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Retirement accounts offer a tax-advantaged way to save for retirement, but the IRS limits how much you can add to them each year. The most you can contribute to your IRAs is $7,000 ($8,000 if you're 50 or older) for the 2024 tax year. For 401(k) and 403(b) plans, the elective deferral limit is $23,000, or $30,500 if you're at least 50.
Retirement plans that have the Roth designation—Roth IRAs or Roth-designated 401(ks)—have an additional advantage. While contributions are not tax-deductible when made, they offer not just tax-free growth, like traditional IRAs and 401(k)s, but tax-free withdrawals in retirement.
The mega backdoor Roth strategy permits you to save more in a Roth IRA or 401(k) than otherwise would be permissible, but only if your employer’s 401(k) plan rules permit this strategy. Here’s what you need to know.
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How do mega backdoor Roth 401(k) conversions work?
The mega backdoor Roth strategy lets you make an after-tax contribution to your employer-sponsored retirement plan and then convert it to a designated Roth account—either within the plan or by rolling your plan contributions into a Roth IRA.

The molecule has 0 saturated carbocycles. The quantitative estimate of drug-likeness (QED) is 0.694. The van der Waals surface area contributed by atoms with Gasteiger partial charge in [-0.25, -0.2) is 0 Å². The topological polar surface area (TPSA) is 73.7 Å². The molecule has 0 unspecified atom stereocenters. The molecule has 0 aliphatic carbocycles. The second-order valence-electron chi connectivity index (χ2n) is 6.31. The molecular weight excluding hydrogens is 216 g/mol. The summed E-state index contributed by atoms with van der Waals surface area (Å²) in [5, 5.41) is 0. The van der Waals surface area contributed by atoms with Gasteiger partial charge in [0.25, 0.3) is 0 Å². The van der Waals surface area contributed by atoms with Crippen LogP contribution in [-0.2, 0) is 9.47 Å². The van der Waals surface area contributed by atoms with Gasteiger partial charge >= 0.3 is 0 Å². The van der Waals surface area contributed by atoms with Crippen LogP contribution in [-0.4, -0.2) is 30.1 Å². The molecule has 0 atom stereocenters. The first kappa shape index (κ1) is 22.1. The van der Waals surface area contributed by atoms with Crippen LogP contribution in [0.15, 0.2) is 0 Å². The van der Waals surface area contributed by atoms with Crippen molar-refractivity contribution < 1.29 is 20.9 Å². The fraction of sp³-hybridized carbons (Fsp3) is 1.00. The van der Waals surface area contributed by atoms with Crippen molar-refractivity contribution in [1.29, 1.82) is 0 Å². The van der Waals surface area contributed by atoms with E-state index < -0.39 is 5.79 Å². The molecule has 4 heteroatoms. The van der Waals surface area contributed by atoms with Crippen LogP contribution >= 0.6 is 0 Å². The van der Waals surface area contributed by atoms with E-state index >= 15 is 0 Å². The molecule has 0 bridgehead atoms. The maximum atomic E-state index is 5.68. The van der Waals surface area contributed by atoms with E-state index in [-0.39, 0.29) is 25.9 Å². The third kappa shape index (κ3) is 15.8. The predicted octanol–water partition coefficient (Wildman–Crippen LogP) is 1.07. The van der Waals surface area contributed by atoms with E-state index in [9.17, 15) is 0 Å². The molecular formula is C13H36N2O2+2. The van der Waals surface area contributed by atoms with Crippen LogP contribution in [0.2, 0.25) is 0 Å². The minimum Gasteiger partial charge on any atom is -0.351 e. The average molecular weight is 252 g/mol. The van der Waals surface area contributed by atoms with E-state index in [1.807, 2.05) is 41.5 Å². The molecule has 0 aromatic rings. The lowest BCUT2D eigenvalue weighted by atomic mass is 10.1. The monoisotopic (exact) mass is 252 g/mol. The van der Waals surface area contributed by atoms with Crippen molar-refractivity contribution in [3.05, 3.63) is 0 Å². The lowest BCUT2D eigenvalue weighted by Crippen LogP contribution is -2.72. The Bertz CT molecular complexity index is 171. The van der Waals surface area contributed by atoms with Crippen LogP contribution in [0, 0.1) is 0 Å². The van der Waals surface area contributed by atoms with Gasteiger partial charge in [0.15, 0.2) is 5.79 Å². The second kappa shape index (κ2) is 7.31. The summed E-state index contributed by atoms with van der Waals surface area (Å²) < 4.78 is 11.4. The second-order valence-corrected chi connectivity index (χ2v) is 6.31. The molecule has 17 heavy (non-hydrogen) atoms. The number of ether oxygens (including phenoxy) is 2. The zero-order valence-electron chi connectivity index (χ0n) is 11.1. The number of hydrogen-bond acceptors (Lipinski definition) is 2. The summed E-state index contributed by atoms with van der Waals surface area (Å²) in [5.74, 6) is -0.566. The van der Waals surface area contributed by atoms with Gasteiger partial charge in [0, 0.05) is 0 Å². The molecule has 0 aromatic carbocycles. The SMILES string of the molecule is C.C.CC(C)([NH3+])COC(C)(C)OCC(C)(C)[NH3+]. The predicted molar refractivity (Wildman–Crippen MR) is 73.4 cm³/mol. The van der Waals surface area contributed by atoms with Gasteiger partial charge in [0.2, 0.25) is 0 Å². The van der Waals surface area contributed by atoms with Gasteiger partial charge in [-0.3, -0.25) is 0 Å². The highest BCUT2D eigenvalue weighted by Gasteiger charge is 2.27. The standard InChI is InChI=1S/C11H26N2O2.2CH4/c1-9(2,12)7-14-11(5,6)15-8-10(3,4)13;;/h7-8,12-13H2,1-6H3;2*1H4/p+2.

If your 401(k) plan permits it, in 2024 the IRA lets you and your employer contribute up to $69,000—$46,000 above that year’s elective deferral limit—every year. (At 50 or older, the total permitted contribution rises to $76,500.) The amount you can contribute generally changes every year (the 2023 ceiling was $66,000). For example, if you are under 50 and contribute $23,000 and your employer contributes $7,000 in 2024, you would subtract that $30,000 from $69,000. Your maximum additional after-tax contribution would be $39,000.
When converted, the funds receive all the benefits of a Roth account, including tax-free growth, tax-free withdrawals in retirement, and favorable RMD treatment. Roth IRAs have no required minimum distributions (RMDs) during the owner's lifetime, and RMDs will no longer be compulsory for designated Roth plans starting in 2024.
The mega backdoor Roth strategy is a two-step process: